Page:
Does anyone gather statistics or investigate health ins. companies for denying necessary tests?
October 16, 2011 1:41 AM   Subscribe

Is there an agency or organization to complain to when an insurance company denies a test that results in extended but easily avoidable pain & suffering?

My 32 year-old brother walked for over two months on a broken hip (in excruciating pain) because his insurance company denied the MRI requested by his doctor after a negative ultrasound and unclear X-Ray. A 2nd MRI request was eventually approved, the hip break identified, and surgery to insert screws into his hip followed. He is now pain-free.

Does anyone gather statistics or investigate health insurance companies for denying necessary tests? (I doubt my brother wants to bother dealing further with the insurance company--he doesn't even know I'm asking this question--I'm just wondering if there's someone I could/should write a letter to, or something.)
posted by xyzzy to Law & Government (7 answers total) 4 users marked this as a favorite
Insurance ombudsman.
posted by aeschenkarnos at 2:38 AM on October 16, 2011

The state division of insurance will have someone to take this to.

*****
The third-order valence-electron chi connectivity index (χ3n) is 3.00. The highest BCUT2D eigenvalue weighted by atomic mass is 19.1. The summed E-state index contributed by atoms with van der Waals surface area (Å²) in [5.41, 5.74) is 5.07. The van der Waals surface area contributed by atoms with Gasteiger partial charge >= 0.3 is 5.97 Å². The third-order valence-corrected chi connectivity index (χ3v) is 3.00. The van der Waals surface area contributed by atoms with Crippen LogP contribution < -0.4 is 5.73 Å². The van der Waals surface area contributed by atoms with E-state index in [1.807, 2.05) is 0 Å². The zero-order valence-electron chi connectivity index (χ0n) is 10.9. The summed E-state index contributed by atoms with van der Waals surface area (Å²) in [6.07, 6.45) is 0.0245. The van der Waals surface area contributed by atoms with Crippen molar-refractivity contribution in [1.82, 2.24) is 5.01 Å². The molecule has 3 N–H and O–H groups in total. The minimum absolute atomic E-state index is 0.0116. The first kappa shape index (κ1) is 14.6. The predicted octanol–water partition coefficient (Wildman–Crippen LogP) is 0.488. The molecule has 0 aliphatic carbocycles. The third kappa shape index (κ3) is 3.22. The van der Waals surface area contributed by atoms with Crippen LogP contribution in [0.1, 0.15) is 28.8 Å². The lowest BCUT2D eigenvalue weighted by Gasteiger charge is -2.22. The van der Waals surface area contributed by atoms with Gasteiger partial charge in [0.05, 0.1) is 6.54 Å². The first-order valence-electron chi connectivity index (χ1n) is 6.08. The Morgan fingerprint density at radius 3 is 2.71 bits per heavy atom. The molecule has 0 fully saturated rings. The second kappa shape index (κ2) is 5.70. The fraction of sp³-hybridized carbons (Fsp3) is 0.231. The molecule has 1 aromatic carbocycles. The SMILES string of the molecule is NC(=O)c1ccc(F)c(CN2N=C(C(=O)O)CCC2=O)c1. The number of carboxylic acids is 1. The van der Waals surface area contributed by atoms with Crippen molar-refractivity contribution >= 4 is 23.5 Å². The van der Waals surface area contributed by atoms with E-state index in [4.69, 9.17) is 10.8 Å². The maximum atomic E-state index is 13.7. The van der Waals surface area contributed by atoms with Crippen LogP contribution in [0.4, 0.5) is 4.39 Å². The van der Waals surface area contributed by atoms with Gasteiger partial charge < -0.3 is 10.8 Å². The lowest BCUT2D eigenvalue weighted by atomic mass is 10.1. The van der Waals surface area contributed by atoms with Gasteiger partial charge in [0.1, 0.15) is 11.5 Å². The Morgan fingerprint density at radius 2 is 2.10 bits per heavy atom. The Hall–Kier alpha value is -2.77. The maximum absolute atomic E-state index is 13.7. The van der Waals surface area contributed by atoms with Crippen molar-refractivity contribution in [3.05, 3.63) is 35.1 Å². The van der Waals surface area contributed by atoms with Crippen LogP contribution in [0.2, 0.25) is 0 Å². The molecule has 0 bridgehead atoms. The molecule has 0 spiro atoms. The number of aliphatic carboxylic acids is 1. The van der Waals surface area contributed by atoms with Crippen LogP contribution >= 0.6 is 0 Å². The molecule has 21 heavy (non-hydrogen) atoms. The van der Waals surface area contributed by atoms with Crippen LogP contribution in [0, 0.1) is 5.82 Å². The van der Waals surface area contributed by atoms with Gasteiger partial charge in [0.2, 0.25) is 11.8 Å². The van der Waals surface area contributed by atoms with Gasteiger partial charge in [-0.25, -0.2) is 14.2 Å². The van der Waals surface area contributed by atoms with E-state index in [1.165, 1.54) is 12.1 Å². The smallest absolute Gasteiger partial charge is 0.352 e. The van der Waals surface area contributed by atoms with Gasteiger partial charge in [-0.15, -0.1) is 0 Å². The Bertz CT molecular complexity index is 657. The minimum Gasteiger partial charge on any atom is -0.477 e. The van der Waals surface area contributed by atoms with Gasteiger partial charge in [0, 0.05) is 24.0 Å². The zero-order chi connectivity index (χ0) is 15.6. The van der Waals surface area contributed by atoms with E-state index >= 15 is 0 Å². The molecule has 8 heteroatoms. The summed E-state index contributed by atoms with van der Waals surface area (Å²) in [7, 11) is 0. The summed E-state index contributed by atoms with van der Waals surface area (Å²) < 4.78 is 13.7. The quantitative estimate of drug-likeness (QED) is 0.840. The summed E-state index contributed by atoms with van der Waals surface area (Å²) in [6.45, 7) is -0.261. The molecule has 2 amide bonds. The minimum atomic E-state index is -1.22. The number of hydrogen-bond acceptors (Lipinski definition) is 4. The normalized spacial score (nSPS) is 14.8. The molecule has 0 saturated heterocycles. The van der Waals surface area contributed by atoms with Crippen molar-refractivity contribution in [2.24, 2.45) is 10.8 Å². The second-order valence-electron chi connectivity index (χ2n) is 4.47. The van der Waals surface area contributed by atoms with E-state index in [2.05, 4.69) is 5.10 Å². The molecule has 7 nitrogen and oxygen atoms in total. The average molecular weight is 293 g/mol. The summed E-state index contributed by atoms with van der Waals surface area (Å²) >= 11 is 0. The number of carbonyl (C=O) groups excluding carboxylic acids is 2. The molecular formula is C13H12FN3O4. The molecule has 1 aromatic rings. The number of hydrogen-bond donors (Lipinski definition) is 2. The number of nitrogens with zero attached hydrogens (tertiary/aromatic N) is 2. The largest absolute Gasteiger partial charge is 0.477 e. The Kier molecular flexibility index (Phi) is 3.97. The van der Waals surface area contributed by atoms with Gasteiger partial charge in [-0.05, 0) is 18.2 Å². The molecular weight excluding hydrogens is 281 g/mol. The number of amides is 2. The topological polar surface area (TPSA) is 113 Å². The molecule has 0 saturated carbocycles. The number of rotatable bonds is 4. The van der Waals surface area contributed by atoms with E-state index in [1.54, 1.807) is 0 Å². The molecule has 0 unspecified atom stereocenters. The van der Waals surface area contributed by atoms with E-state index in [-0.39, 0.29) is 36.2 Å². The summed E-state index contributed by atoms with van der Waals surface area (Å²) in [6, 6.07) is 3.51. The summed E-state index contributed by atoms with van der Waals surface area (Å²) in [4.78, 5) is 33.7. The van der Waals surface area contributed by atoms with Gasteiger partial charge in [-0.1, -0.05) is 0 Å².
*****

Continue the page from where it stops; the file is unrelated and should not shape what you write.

posted by MarkAnd at 2:44 AM on October 16, 2011

google your brother's state + "department of insurance"
They regulate insurance in individual states.
posted by smalls at 4:57 AM on October 16, 2011

As mentioned, state insurance regulators are his best bet. However, he needs to determine how much time he wants to put into expecting "government" to advocate for him with "big business". Sort of like asking the fox to protect the chickens from the wolf. Time invested in healing might be more beneficial.
posted by HuronBob at 7:22 AM on October 16, 2011

Awesome, thanks everyone.

@HuronBob: I'm a deep cynic and therefore don't actually expect anything to happen or change, but I figure sending a letter wouldn't kill me. At the very most someone might file it away and use it to generate statistics or something vaguely useful to a future victim of this practice.
posted by xyzzy at 10:22 AM on October 16, 2011 [1 favorite]

You should absolutely send a letter. States track and make available numbers for both complaints and appeals that go past the insurance company process. Those numbers are used to rate insurers -- for example, by the NCQA in their insurer report cards.
posted by MarkAnd at 5:56 AM on October 17, 2011

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